I think efficiency as a concept is essentially a tool. Like money. Or a bicycle. Or a hammer.
And its a very valuable tool. But, maybe a little paradoxically, its best applied to the things that one would ordinarily care least about -- like shopping (for me), making enough money to live on, selecting an efficient place to live, not paying for or owning things you don't use. Since we have a limited amount of time on this earth, we want to use efficiency to reserve more of that time for activities and relationships we enjoy, which we won't necessarily pursue in the "most efficient" manner.
But there are some areas where we do not want efficiency, because of the risks associated with it. The easiest example to look at in the context of this forum is the idea of a safe withdrawal rate. Safety means you are giving up efficiency. You will die with money you can't use. That's inefficient. But its preferable to taking a risk that you will run out of money. (An interesting read on this subject is "Spend "Til The End", which advocates a higher withdrawal rate.) Life insurance for your kids is another example. Building codes are usually not efficient, because they are focused on safety, not cost. As N. Taleb observes, efficient systems are often brittle and can be subject to catastrophic failure. "Too Big To Fail" institutions are often very efficient, but not very safe.
Efficiency is the wrong tool for many important things. We don't really want efficient government, unless we want to live in a dictatorship. Thus, democratic and republican forms of government are inefficient by design. We don't really want "efficient" relationships -- we'd rather have more friends than fewer, although in this camp we value friends that like efficiency and do not waste our time. Love is not very efficient. Neither are good manners. The process of raising children is horribly inefficient. Art and music are inefficient. Many good things to eat are inefficiently made. Many of the things we do to stay healthy are inefficient, but we'd rather be safe than sorry in that area, too.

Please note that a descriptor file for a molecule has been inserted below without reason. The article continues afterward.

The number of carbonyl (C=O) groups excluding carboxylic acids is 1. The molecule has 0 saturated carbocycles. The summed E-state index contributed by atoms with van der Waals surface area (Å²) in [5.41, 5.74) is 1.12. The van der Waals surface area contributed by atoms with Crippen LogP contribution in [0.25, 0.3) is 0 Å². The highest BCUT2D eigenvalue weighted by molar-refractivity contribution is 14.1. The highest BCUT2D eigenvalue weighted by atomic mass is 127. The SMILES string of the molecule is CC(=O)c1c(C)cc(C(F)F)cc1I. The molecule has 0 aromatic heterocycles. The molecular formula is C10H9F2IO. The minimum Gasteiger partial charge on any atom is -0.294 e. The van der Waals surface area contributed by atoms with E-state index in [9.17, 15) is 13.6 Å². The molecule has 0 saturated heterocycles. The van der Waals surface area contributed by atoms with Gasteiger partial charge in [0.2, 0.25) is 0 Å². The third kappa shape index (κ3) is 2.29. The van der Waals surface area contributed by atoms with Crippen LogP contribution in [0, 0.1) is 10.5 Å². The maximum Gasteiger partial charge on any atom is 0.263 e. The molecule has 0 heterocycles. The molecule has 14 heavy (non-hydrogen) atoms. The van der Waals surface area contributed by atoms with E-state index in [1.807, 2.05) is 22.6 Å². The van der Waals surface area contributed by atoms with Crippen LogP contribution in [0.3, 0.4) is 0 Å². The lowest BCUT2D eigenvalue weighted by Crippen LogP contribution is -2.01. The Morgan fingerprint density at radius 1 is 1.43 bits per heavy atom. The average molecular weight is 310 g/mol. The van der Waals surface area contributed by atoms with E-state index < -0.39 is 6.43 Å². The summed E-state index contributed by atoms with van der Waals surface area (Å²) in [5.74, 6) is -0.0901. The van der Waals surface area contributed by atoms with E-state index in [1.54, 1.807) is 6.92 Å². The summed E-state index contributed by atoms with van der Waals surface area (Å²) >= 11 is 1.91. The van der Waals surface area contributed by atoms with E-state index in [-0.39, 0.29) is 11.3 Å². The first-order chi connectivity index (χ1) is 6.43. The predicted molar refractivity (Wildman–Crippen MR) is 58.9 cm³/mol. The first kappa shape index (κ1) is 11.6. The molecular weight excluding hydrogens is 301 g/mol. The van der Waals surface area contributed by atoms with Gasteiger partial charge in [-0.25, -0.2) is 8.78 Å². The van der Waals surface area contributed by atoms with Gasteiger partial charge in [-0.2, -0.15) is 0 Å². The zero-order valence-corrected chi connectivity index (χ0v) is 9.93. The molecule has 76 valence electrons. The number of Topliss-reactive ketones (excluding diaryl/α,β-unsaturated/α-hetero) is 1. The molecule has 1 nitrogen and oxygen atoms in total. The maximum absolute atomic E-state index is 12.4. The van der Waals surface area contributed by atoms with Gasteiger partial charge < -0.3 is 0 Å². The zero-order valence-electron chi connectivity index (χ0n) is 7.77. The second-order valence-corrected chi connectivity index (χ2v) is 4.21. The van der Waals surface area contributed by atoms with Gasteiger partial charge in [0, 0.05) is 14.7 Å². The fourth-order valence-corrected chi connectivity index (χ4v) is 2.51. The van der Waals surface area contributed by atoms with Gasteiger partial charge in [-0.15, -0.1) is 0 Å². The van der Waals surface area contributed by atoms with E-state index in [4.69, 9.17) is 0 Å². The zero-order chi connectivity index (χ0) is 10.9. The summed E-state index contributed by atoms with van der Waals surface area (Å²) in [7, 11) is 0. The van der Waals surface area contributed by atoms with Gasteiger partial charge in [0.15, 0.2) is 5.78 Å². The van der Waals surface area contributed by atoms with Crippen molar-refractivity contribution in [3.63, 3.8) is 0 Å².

But what about efficiency for its own sake? It is true that efficient systems can be aesthetically pleasing and often comforting. Many people "feel good" about having done something more efficiently than not, even though they might waste the gain they have achieved on some other inefficient practice. Like buying the most efficient heating system you can find for a large space that you don't really use. A lot of hi-tech gadgetry is sold on this "desire to be efficient."
I think there is a problem when efficiency becomes the goal, and not the tool. Shall we say "The love of efficiency is the root of all evil"? I would not say that, but I do see blind "efficiency-worship" as something that needs to be recognized and controlled. Almost all practicing economists suffer from this disease. Whenever you hear a justification for something that is essentially "we are doing this because its economically efficient", you are seeing/hearing "efficiency worship" in action, because it is effectively equating "efficiency" with "good" without any critical analysis of the alternatives or the potential outcomes from safety or other perspectives. Popular economic and political thought is plagued with this disease, and it has been my experience that most people engaged in efficiency-worship are not even conscious of what they are doing and why they think what they think.
Like many here, I was more enamored with efficiency when I was younger. If life has taught me anything, its not to value one concept or tool exclusively, but to put it in its proper place in the tool box and use it when appropriate. But measure twice before using any tools.
"Ah, but I was so much older then. I'm younger than that now."